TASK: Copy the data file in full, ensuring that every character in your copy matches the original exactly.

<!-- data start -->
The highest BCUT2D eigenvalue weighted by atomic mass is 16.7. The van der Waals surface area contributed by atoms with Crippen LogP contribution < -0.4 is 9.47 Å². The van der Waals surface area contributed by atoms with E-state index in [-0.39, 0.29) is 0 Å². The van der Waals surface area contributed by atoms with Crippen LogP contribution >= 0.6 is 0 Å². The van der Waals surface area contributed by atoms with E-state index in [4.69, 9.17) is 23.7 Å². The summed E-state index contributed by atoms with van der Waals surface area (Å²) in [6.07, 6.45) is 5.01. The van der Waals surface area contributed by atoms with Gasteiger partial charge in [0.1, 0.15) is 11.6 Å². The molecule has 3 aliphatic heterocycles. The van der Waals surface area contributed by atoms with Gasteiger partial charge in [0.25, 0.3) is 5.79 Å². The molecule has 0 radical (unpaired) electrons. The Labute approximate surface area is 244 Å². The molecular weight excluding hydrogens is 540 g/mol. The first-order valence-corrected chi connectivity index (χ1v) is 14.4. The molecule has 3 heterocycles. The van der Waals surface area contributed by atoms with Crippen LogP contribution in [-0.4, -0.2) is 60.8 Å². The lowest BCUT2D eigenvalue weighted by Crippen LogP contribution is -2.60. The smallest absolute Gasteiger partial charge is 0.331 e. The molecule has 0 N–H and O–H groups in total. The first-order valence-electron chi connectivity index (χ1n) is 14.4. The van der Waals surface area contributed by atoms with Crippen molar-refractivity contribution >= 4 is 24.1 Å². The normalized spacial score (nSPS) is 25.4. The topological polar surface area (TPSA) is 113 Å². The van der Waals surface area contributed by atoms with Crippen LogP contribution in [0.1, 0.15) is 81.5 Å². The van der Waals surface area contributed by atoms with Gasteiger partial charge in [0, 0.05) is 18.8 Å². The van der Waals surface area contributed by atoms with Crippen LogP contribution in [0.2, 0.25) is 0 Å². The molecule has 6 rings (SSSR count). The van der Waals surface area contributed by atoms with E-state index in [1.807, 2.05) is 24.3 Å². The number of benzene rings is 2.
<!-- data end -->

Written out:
The highest BCUT2D eigenvalue weighted by atomic mass is 16.7. The van der Waals surface area contributed by atoms with Crippen LogP contribution < -0.4 is 9.47 Å². The van der Waals surface area contributed by atoms with E-state index in [-0.39, 0.29) is 0 Å². The van der Waals surface area contributed by atoms with Crippen LogP contribution >= 0.6 is 0 Å². The van der Waals surface area contributed by atoms with E-state index in [4.69, 9.17) is 23.7 Å². The summed E-state index contributed by atoms with van der Waals surface area (Å²) in [6.07, 6.45) is 5.01. The van der Waals surface area contributed by atoms with Gasteiger partial charge in [0.1, 0.15) is 11.6 Å². The molecule has 3 aliphatic heterocycles. The van der Waals surface area contributed by atoms with Gasteiger partial charge in [0.25, 0.3) is 5.79 Å². The molecule has 0 radical (unpaired) electrons. The Labute approximate surface area is 244 Å². The molecular weight excluding hydrogens is 540 g/mol. The first-order valence-corrected chi connectivity index (χ1v) is 14.4. The molecule has 3 heterocycles. The van der Waals surface area contributed by atoms with Crippen LogP contribution in [-0.4, -0.2) is 60.8 Å². The lowest BCUT2D eigenvalue weighted by Crippen LogP contribution is -2.60. The smallest absolute Gasteiger partial charge is 0.331 e. The molecule has 0 N–H and O–H groups in total. The first-order valence-electron chi connectivity index (χ1n) is 14.4. The van der Waals surface area contributed by atoms with Crippen molar-refractivity contribution >= 4 is 24.1 Å². The normalized spacial score (nSPS) is 25.4. The topological polar surface area (TPSA) is 113 Å². The van der Waals surface area contributed by atoms with Crippen LogP contribution in [0.1, 0.15) is 81.5 Å². The van der Waals surface area contributed by atoms with Gasteiger partial charge in [0, 0.05) is 18.8 Å². The van der Waals surface area contributed by atoms with Crippen LogP contribution in [0.2, 0.25) is 0 Å². The molecule has 6 rings (SSSR count). The van der Waals surface area contributed by atoms with E-state index in [1.807, 2.05) is 24.3 Å². The number of benzene rings is 2.